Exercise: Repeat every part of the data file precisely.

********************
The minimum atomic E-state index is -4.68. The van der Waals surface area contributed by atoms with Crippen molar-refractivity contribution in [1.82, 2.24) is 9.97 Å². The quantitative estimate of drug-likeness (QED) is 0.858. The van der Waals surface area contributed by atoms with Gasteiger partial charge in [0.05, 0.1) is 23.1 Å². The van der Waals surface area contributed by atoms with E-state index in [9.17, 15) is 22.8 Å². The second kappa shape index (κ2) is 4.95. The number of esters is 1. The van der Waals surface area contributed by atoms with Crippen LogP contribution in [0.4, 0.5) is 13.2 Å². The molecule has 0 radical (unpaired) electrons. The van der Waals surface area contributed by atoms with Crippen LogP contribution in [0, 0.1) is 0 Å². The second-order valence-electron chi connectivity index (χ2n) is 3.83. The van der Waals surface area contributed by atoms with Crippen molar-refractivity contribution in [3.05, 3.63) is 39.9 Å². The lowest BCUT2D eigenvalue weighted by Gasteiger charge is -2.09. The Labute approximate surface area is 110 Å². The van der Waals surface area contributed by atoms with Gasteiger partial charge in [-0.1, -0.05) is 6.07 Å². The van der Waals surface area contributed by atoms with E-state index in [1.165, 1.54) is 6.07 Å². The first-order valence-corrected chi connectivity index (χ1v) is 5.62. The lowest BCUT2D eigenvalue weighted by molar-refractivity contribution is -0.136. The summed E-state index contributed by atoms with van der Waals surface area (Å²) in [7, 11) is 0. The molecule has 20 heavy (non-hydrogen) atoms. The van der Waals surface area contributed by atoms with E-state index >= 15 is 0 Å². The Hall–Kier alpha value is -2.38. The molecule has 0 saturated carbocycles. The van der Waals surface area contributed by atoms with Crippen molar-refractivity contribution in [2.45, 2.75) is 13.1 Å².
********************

The minimum atomic E-state index is -4.68. The van der Waals surface area contributed by atoms with Crippen molar-refractivity contribution in [1.82, 2.24) is 9.97 Å². The quantitative estimate of drug-likeness (QED) is 0.858. The van der Waals surface area contributed by atoms with Gasteiger partial charge in [0.05, 0.1) is 23.1 Å². The van der Waals surface area contributed by atoms with E-state index in [9.17, 15) is 22.8 Å². The second kappa shape index (κ2) is 4.95. The number of esters is 1. The van der Waals surface area contributed by atoms with Crippen LogP contribution in [0.4, 0.5) is 13.2 Å². The molecule has 0 radical (unpaired) electrons. The van der Waals surface area contributed by atoms with Crippen LogP contribution in [0, 0.1) is 0 Å². The second-order valence-electron chi connectivity index (χ2n) is 3.83. The van der Waals surface area contributed by atoms with Crippen molar-refractivity contribution in [3.05, 3.63) is 39.9 Å². The lowest BCUT2D eigenvalue weighted by Gasteiger charge is -2.09. The Labute approximate surface area is 110 Å². The van der Waals surface area contributed by atoms with Gasteiger partial charge in [-0.1, -0.05) is 6.07 Å². The van der Waals surface area contributed by atoms with E-state index in [1.165, 1.54) is 6.07 Å². The first-order valence-corrected chi connectivity index (χ1v) is 5.62. The lowest BCUT2D eigenvalue weighted by molar-refractivity contribution is -0.136. The summed E-state index contributed by atoms with van der Waals surface area (Å²) in [7, 11) is 0. The molecule has 20 heavy (non-hydrogen) atoms. The van der Waals surface area contributed by atoms with E-state index >= 15 is 0 Å². The Hall–Kier alpha value is -2.38. The molecule has 0 saturated carbocycles. The van der Waals surface area contributed by atoms with Crippen molar-refractivity contribution in [2.45, 2.75) is 13.1 Å².